Great Barrier Reef Marine Park

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Great Barrier Reef Marine Park
IUCN category VI (protected area with sustainable use of natural resources)
Great Barrier Reef Marine Park is located in Queensland
Great Barrier Reef Marine Park
Great Barrier Reef Marine Park
Coordinates 18°34′4″S 148°33′19″E / 18.56778°S 148.55528°E / -18.56778; 148.55528Coordinates: 18°34′4″S 148°33′19″E / 18.56778°S 148.55528°E / -18.56778; 148.55528
Established 1975
Area 345,000 km2 (133,205.2 sq mi)
Managing authorities
Website Great Barrier Reef Marine Park
See also Protected areas of Queensland

The Great Barrier Reef Marine Park protects a large part of Australia's Great Barrier Reef from damaging activities. Fishing and the removal of artefacts or wildlife (fish, coral, sea shells, etc.) is strictly regulated, and commercial shipping traffic must stick to certain specific defined shipping routes that avoid the most sensitive areas of the park. The Great Barrier Reef is the world's largest cluster of corals and other exotic marine life.

The Great Barrier Reef Marine Park Authority (GBRMPA) is the administrator of the park. It issues permits for various forms of use of the marine park, and monitors usage in the park to ensure compliance with rules and regulations associated with the park. GBRMPA is funded by Commonwealth Government appropriations, which include an environmental management charge levied on the permit-holders' passengers. Currently this is A$5.50 per day per passenger (to a maximum of $16.50 per trip).[1]


The park lies east of the mainland coast of Queensland, starting in the north at Cape York. Its northern boundary is the circle of latitude 10°41'S (running east up to the eastern edge of the Great Barrier Reef at 145º19'33"E),[2] thereby encompassing those few uninhabited Torres Strait Islands that are east of Cape York, south of 10°41'S and north of 11°00'S. The largest of those island are Albany Island (5.9 km2 or 2.3 sq mi), Turtle Head Island 12.8 km2 or 4.9 sq mi and Trochus Island 2.2 km2 or 0.85 sq mi. Further islands are Mai Island 0.25 km2 or 0.097 sq mi, Bush Island 0.2 km2 or 0.077 sq mi, Tree Islet 0.01 km2 or 0.0039 sq mi, Brewis Island 0.05 km2 or 0.019 sq mi, and a few unnamed islets.


In 1975, the Government of Australia enacted the Great Barrier Reef Marine Park Act 1975, which created the Great Barrier Reef Marine Park Authority, and defined what acts were prohibited on the Reef. The Australian Government also has recognised the ecological significance of this Park by its inclusion in the nation's Biodiversity Action Plan.[3] The Government of Australia manages the reef through the Great Barrier Reef Marine Park Authority and in partnership with the Government of Queensland, to ensure that it is widely understood and used in a sustainable manner. A combination of zoning, management plans, permits, education and incentives (such as eco-tourism certification) is used in the effort to conserve the Great Barrier Reef.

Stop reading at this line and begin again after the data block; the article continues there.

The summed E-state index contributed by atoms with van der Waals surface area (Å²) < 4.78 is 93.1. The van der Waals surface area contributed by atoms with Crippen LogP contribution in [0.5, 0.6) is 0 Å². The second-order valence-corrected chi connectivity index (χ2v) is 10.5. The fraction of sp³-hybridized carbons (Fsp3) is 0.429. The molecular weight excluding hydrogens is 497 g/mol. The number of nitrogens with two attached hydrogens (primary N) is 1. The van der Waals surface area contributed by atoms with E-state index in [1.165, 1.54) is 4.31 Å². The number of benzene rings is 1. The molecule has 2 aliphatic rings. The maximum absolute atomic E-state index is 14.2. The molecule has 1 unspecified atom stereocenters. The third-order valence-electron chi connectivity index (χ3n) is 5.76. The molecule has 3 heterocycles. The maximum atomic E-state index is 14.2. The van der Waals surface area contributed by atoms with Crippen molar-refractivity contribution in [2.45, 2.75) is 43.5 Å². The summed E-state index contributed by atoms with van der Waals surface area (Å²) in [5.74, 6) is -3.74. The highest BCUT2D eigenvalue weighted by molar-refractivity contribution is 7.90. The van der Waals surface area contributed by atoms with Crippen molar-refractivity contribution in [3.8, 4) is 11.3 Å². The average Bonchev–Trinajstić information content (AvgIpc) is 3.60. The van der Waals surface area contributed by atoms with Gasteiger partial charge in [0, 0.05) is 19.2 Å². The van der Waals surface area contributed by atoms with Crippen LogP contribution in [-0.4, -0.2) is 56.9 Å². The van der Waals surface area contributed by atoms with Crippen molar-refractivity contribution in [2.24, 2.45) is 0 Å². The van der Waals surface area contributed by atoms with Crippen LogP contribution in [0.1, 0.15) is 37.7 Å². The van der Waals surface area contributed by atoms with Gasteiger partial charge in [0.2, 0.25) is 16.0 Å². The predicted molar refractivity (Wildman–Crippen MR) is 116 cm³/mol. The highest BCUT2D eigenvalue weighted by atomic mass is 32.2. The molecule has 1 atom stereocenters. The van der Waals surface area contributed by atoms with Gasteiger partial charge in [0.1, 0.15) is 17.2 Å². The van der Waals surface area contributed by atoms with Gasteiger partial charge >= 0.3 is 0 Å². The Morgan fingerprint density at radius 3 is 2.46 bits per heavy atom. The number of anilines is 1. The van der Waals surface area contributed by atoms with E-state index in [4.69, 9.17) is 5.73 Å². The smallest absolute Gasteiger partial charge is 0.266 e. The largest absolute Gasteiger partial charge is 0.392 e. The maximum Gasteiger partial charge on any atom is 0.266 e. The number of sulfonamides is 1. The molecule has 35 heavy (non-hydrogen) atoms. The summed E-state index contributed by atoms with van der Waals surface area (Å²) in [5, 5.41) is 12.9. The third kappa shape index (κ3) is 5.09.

As many species of the Great Barrier Reef are migratory, many international, national, and interstate conventions or pieces of legislation must be taken into account when strategies for conservation are made.[4]

Some international conventions that the Great Barrier Reef Marine Park must follow are: the Bonn Convention, Ramsar Site (for the Bowling Green Bay National Park site), CITES, JAMBA and CAMBA. Some national legislation that the Park must follow are: Great Barrier Reef Marine Park Act 1975, Environment Protection and Biodiversity Conservation Act 1999, National Strategy for Ecologically Sustainable Development, National Strategy for the Conservation of Australia's Biological Diversity, Australia’s Oceans Policy, National Strategy for the Conservation of Australian Species and Communities Threatened with Extinction. Some state legislation that the Park must follow are: Nature Conservation Act 1992, Marine Parks Act 1982, Fisheries Act 1994, Queensland Nature Conservation (Wildlife) Regulation 1994.